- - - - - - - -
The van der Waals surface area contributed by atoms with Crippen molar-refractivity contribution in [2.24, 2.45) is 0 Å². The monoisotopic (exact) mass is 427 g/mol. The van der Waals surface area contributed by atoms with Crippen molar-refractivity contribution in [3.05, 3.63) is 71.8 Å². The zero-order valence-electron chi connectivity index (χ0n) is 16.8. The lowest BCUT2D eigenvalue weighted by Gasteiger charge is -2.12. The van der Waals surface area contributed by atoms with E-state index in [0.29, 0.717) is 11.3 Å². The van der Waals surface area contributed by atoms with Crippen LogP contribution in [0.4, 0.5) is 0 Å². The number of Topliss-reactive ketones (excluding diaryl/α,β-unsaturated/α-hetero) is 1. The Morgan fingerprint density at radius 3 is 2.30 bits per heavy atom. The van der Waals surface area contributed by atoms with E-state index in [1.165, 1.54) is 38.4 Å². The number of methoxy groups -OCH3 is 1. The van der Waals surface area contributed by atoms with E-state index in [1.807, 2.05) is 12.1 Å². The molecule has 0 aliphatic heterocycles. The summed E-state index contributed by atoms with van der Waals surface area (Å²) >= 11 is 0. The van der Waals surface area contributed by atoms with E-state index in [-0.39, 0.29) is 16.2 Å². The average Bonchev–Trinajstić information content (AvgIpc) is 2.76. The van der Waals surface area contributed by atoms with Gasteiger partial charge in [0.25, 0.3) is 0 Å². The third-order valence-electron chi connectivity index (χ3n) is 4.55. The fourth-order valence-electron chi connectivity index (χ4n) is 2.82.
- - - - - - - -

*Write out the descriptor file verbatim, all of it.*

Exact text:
The van der Waals surface area contributed by atoms with Crippen molar-refractivity contribution in [2.24, 2.45) is 0 Å². The monoisotopic (exact) mass is 427 g/mol. The van der Waals surface area contributed by atoms with Crippen molar-refractivity contribution in [3.05, 3.63) is 71.8 Å². The zero-order valence-electron chi connectivity index (χ0n) is 16.8. The lowest BCUT2D eigenvalue weighted by Gasteiger charge is -2.12. The van der Waals surface area contributed by atoms with E-state index in [0.29, 0.717) is 11.3 Å². The van der Waals surface area contributed by atoms with Crippen LogP contribution in [0.4, 0.5) is 0 Å². The number of Topliss-reactive ketones (excluding diaryl/α,β-unsaturated/α-hetero) is 1. The Morgan fingerprint density at radius 3 is 2.30 bits per heavy atom. The van der Waals surface area contributed by atoms with E-state index in [1.165, 1.54) is 38.4 Å². The number of methoxy groups -OCH3 is 1. The van der Waals surface area contributed by atoms with E-state index in [1.807, 2.05) is 12.1 Å². The molecule has 0 aliphatic heterocycles. The summed E-state index contributed by atoms with van der Waals surface area (Å²) >= 11 is 0. The van der Waals surface area contributed by atoms with E-state index in [-0.39, 0.29) is 16.2 Å². The average Bonchev–Trinajstić information content (AvgIpc) is 2.76. The van der Waals surface area contributed by atoms with Gasteiger partial charge in [0.25, 0.3) is 0 Å². The third-order valence-electron chi connectivity index (χ3n) is 4.55. The fourth-order valence-electron chi connectivity index (χ4n) is 2.82.